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Kentucky Education Technology Receiving Major Upgrades

A student at Hopkins County's Hanson Elementary, a National Blue Ribbon School, works on a project.

A student at Hopkins County's Hanson Elementary,
a National Blue Ribbon School, works on a project.
 

Two major efforts are underway to significantly upgrade Kentucky schools' technology and networking capabilities. The Kentucky Education Network (KEN) and the Instructional Device Upgrade (IDU) will lay the foundation for a 21st century education technology transformation in Kentucky. They will provide Kentucky school districts with necessary network communication improvements and new instructional workstations and devices that will pave the way for improved classroom learning and other important projects.

Efforts are well underway to implement the new KEN. Highlights of the progress so far include:

  • 32 school districts now have a KEN connection;
  • 92 districts will have KEN connections in place by June 30, 2007;
  • 175 districts will have KEN connections by January 2008;
  • 175 districts will be completed with all four phases of KEN, including the Active Directory/Exchange portion, by June 2008; and
  • All districts will be completed with their internal high-speed connections between schools by December 2008 or July 2009.

The IDU initiative is also rapidly progressing. So far, 140 school districts have purchased nearly $11 million worth of IDU workstations. The Kentucky Department of Education (KDE) expects nearly $25 million to be spent by June 30, 2007. Another $25 million will become available to school districts in early July.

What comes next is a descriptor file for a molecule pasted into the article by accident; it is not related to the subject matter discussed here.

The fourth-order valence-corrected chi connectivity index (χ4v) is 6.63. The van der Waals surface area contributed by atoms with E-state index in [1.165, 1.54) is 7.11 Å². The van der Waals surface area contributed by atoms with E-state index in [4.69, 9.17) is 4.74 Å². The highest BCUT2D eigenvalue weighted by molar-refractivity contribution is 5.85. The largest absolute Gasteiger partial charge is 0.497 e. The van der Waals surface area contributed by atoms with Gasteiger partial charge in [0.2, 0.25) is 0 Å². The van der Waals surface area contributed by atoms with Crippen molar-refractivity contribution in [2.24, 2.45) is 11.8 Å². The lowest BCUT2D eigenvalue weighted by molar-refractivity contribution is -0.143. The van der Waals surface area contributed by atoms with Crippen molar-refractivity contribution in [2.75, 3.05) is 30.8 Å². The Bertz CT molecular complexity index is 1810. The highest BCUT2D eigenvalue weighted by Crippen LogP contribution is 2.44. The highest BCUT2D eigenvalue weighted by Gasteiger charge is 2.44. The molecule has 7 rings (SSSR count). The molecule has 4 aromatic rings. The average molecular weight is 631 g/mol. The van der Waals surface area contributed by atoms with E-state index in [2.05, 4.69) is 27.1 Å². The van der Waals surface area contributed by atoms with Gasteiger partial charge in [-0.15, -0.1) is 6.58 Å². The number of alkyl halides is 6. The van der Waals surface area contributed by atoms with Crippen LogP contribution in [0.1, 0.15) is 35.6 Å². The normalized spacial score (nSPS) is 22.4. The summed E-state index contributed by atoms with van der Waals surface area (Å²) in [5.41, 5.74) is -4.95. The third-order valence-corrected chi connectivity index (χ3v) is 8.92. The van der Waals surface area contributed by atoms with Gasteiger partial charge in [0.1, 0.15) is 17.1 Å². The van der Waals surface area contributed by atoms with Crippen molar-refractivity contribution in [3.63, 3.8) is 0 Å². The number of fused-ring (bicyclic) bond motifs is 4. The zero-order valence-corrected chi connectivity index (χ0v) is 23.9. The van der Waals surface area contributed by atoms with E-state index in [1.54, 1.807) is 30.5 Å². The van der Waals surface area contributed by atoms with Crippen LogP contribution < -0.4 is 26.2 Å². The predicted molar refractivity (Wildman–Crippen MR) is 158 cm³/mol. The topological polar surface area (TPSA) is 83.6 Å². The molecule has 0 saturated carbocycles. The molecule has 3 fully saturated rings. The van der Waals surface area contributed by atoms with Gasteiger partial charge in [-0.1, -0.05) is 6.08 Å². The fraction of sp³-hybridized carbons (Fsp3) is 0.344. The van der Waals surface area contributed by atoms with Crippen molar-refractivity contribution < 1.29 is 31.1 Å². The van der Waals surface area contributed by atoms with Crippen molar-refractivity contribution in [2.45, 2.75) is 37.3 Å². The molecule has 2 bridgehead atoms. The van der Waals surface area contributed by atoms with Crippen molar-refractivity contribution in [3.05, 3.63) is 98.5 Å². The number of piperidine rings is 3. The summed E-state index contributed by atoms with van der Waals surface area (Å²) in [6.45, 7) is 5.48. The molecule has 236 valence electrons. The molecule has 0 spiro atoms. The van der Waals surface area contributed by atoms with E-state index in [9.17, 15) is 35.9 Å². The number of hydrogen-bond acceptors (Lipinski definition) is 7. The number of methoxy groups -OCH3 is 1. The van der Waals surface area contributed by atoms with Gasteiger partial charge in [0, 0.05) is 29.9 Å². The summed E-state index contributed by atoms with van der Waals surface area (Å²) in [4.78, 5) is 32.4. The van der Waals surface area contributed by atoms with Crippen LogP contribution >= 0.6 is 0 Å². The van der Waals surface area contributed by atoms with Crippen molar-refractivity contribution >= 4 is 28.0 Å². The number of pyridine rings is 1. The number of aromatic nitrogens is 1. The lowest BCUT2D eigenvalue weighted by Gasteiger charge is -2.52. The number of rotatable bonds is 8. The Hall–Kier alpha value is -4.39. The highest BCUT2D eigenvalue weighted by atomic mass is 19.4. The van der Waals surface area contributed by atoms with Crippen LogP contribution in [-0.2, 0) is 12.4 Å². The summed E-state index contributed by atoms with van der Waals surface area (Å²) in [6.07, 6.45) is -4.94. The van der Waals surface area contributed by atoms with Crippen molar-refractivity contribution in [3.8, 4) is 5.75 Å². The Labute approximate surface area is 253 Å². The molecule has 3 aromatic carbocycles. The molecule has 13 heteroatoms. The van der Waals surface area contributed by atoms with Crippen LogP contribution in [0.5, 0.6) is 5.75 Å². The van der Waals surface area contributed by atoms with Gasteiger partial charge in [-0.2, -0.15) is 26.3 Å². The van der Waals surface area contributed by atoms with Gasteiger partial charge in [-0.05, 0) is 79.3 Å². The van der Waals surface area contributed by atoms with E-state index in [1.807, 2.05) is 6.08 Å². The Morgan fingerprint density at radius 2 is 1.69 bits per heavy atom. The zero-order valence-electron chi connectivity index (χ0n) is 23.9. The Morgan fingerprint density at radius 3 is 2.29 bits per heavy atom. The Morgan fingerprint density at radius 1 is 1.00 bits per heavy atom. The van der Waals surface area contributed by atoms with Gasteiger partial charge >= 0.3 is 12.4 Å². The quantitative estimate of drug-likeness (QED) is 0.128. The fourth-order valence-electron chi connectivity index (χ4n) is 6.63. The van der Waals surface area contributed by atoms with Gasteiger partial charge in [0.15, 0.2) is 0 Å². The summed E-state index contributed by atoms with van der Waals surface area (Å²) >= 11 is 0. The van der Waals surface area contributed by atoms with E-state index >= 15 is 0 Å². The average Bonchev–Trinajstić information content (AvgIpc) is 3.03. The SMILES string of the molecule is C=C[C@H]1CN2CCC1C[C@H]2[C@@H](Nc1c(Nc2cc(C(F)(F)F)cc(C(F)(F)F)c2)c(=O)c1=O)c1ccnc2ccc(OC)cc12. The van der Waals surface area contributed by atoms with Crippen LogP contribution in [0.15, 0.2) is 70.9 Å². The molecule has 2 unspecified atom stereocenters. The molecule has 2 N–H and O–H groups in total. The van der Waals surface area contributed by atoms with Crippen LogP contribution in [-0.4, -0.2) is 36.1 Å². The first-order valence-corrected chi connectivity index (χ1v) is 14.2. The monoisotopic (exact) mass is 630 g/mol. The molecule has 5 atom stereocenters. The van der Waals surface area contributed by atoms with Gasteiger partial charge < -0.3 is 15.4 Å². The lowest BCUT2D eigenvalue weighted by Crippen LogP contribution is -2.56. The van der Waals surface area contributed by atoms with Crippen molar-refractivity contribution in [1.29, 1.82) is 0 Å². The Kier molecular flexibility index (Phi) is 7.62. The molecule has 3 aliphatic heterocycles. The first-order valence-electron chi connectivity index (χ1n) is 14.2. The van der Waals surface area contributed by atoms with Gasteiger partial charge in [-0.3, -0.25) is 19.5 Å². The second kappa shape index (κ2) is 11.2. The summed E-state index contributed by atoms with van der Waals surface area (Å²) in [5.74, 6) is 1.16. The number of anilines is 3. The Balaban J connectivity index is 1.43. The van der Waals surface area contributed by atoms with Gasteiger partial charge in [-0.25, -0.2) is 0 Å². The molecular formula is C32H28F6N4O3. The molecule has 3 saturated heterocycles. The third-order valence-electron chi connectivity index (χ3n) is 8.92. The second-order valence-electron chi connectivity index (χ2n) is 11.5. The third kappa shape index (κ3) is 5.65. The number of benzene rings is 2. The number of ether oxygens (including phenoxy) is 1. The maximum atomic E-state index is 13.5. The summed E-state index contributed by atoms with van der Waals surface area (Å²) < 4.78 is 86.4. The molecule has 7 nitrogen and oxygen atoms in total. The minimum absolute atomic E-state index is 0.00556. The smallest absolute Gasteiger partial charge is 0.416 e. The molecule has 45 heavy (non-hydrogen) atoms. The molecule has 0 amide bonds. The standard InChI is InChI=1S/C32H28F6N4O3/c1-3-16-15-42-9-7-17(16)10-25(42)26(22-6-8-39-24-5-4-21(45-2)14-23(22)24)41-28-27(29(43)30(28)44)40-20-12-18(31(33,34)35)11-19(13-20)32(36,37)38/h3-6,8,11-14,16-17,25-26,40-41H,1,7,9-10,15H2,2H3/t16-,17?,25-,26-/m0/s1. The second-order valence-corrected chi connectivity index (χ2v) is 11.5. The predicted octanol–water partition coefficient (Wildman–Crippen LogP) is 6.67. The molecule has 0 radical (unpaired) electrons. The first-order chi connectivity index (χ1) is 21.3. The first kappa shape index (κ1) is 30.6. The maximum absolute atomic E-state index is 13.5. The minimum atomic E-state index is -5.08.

Several statewide education projects will benefit from the massive technology upgrade, including the following:  

  • Student Information System (SIS) - will enable schools to maintain student information for all state reporting requirements;
  • Online Assessment - provides online Kentucky Core Content Test (KCCT) assessments to students in both the regular and special populations;
  • Kentucky Instructional Data System (KIDS) - will provide the ability to track individual student data over time through a consolidated, statewide data collection and analysis system. This data warehouse will be used to reform classroom instruction and meet the reporting requirements of the No Child Left Behind (NCLB) Act of 2001. When implemented, KIDS will provide information required by educators to make high-quality decisions about student achievement and instruction at individual or group levels, reduce reporting turnaround time and assist teachers in determining the interventions needed for each student to successfully approach the next level of learning; and
  • Individual Learning Plan (ILP) - a planning tool that will identify the needs of individual learners over time through continuous assessment. The ILP will provide planning for allocation of learning resources related to individual career and academic interests.

The IDU project was funded through the 2006 General Assembly and provides $50 million in bond funding to the state’s public school districts to replace and purchase computers for use by students and teachers. Public school students, staff and faculty and KDE employees also are eligible to purchase computer hardware for personal use through the project.

 

Last Updated 5/10/2007
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